Jun 272014
 Posted by on June 27, 2014 at 5:16 pm Linux, Must Know, Operating Systems, Security, Unix OS Tagged with: , , ,  Add comments

If SELinux is set to Permissive or Disabled, it will not block access to the vsftpd service in any way. However, if SELinux is in Enforcing mode, there are a few SELinux issues that could cause your vsftpd server to not behave as you would like. Use the following code to check the state of SELinux on your system:

# getenforce
# grep ^SELINUX= /etc/sysconfig/selinux

The getenforce command shows how SELinux is currently set (here, it’s in Enforcing mode). The SELINUX= variable in /etc/sysconfig/selinux shows how SELinux is set when the system comes up. If it is in Enforcing mode, as it is here, check the ftpd_selinux man page for information about SELinux settings that can impact the operation of your vsftpd service.

Here are some examples of file contexts that must be set for SELinux to allow files and directories to be accessed by vsftpd:

– To share content so it can be downloaded to FTP clients, that content must be marked with a public_content_t file context. Files created in the /var/ftp
directory or its subdirectories inherit public_content_t file context automatically. (Be sure to create new content or copy existing content to the /var/ftp directories. Moving the files there may not change the file context properly.)

– To allow files to be uploaded by anonymous users, the file context on the directory you upload to must be set to public_content_rw_t. (Other permissions,
SELinux Booleans, and vsftpd.conf settings must be in place for this to work as well.) If you have files in the /var/ftp directory structure that have the wrong file contexts (which can happen if you move files there from other directories instead of copying them), you can change or restore the file context on those files so they can be shared.

For example, to recursively change the file context of the /var/ftp/pub/stuff directory so the content can be readable from the FTP server through SELinux, type the following:

# semanage fcontext -a -t public_content_t "/var/ftp/pub/stuff(/.*)?"
# restorecon -F -R -v /var/ftp/pub/stuff

If you wanted to allow users to also write to a directory as well as read from it, you would need to assign the public_content_rw_t fi le context to the directory to which you want to allow uploads. This example tells SELinux to allow uploading of files to the /var/ftp/pub/uploads directory:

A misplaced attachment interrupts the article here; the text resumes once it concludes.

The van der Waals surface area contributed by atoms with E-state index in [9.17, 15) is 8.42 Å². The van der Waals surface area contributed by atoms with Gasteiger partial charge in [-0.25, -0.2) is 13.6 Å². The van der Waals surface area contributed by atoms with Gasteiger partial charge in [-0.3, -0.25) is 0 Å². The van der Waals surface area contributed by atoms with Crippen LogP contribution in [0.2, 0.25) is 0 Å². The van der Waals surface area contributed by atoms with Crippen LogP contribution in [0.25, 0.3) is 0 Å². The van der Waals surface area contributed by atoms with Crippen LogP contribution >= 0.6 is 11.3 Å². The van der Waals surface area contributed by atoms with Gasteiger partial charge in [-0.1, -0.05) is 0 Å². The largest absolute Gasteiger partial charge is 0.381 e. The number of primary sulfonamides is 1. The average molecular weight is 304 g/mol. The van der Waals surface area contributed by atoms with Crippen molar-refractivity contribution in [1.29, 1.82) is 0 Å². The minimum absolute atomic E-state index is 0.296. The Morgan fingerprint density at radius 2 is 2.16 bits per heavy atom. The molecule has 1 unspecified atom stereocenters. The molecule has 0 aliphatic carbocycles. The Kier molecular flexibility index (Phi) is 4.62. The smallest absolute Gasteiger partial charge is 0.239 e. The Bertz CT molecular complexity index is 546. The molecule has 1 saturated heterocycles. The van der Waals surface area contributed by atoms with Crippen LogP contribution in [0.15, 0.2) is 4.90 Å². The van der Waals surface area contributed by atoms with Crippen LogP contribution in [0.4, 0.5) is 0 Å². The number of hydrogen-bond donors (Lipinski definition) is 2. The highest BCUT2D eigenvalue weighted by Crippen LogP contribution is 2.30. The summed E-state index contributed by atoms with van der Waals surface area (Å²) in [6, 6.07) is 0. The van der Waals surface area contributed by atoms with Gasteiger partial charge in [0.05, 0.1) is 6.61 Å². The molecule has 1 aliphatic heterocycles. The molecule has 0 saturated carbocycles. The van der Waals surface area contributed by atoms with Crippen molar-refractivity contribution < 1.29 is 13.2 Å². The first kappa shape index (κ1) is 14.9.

# semanage fcontext -a -t public_content_rw_t "/var/ftp/pub/uploads(/.*)?"
# restorecon -F -R -v /var/ftp/pub/uploads

FTP server features that are considered insecure by SELinux have Booleans that let you allow or disallow those features. Here are some examples:

– To allow regular users to be able to authenticate and read and write files and directories via the FTP server, the Boolean ftp_home_dir must be on. This is
one of the most common FTP Booleans to turn on (it is off by default). To turn it on permanently, type this:

# setsebool -P ftp_home_dir on

– For SELinux to allow anonymous users to read and write files and directories, you need to turn on the allow_ftpd_anon_write Boolean:

# setsebool -P allow_ftpd_anon_write on

– To be able to mount remote NFS or CIFS (Windows) shared filesystems and share them from your vsftpd server, you need to turn on the following two Booleans,

# setsebool -P allow_ftpd_use_nfs on
# setsebool -P allow_ftpd_use_cifs on

If you ever fi nd that you cannot access files or directories from your FTP server that you believe should be accessible, try turning off SELinux temporarily:

# setenforce 0

If you can access the files or directories with SELinux now in Permissive mode, put the system back in Enforcing mode (setenforce 1). Now, you know you have to go back through your SELinux settings and find out what is preventing the selinux ftp access.

You can check more on SELinux from CENTOS Documents.

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